Crowdfunding Patented; Kickstarter Threatened, Asks Court To Invalidate
from the can-they-crowdfund-their-defense dept
It turns out that ArtistShare's CEO, Brian Camelio, applied for a patent on the basic concepts of crowdfunding back in 2003, and, while it took a while, that patent (7,885,887) was issued earlier this year, officially for "Methods and apparatuses for financing and marketing a creative work." You can read the details, but it basically describes exactly how most crowdfunding works today. Apparently, he then started contacting Kickstarter (and, one imagines, several other crowdfunding platforms), trying to get them to pay up. With Kickstarter, he apparently sent a couple of letters and then showed up unannounced at their offices one day.
After going back and forth with him for a bit, being threatened with a possible lawsuit, and noticing that Camelio had transferred the patent to a new operation called Fan Funded, which they believed was to be used for suing others for patent infringement, Kickstarter filed for a declaratory judgment saying that the patent was invalid and, even if it was valid, that they didn't infringe.
In an interview with PaidContent (at that link above) it appears, bizarrely, that part of the thinking on Camelio's part is that he just doesn't like Kickstarter compared to his own business:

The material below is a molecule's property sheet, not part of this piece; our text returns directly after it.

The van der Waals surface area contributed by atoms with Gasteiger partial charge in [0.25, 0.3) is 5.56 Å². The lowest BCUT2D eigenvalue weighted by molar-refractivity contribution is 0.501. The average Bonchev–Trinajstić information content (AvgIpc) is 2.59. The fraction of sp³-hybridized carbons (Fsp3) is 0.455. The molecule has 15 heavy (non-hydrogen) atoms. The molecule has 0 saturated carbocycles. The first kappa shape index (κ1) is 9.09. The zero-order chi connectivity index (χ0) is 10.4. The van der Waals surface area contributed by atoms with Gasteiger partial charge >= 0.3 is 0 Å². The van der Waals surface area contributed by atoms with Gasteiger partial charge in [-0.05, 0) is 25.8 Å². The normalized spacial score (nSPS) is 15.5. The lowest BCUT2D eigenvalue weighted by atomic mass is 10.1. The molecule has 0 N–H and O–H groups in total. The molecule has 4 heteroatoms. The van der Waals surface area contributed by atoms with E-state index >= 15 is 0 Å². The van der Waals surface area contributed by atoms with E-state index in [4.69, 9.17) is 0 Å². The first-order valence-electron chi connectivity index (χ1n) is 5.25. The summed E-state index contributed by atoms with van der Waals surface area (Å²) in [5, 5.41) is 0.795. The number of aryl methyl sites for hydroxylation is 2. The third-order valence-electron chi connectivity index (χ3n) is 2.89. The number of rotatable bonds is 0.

"As an artist myself, I feel that KickStarter may be hurting artists by focusing on 'donating money' rather than celebrating the artist for what they do. Their model does not build fan relationships but just continually asks for hand outs."Here's the thing: I actually agree that this is a major weakness of Kickstarter's model and have said so to people who have asked me about Kickstarter in the past. It's a one-and-done sort of thing. But... the way to respond to that is to build a better product that serves the market better. If you don't think Kickstarter does the best job serving artists, then make your product better. Don't threaten them with patent infringement and try to justify it by claiming you just don't like Kickstarter's model.
Hopefully the court rejects such a broad and obvious patent. Perhaps Kickstarter should crowdfund its legal efforts here. Amusingly, as pointed out by THREsq, one of the latest Kickstarter projects is a book from a patent agent celebrating the artwork found in patents...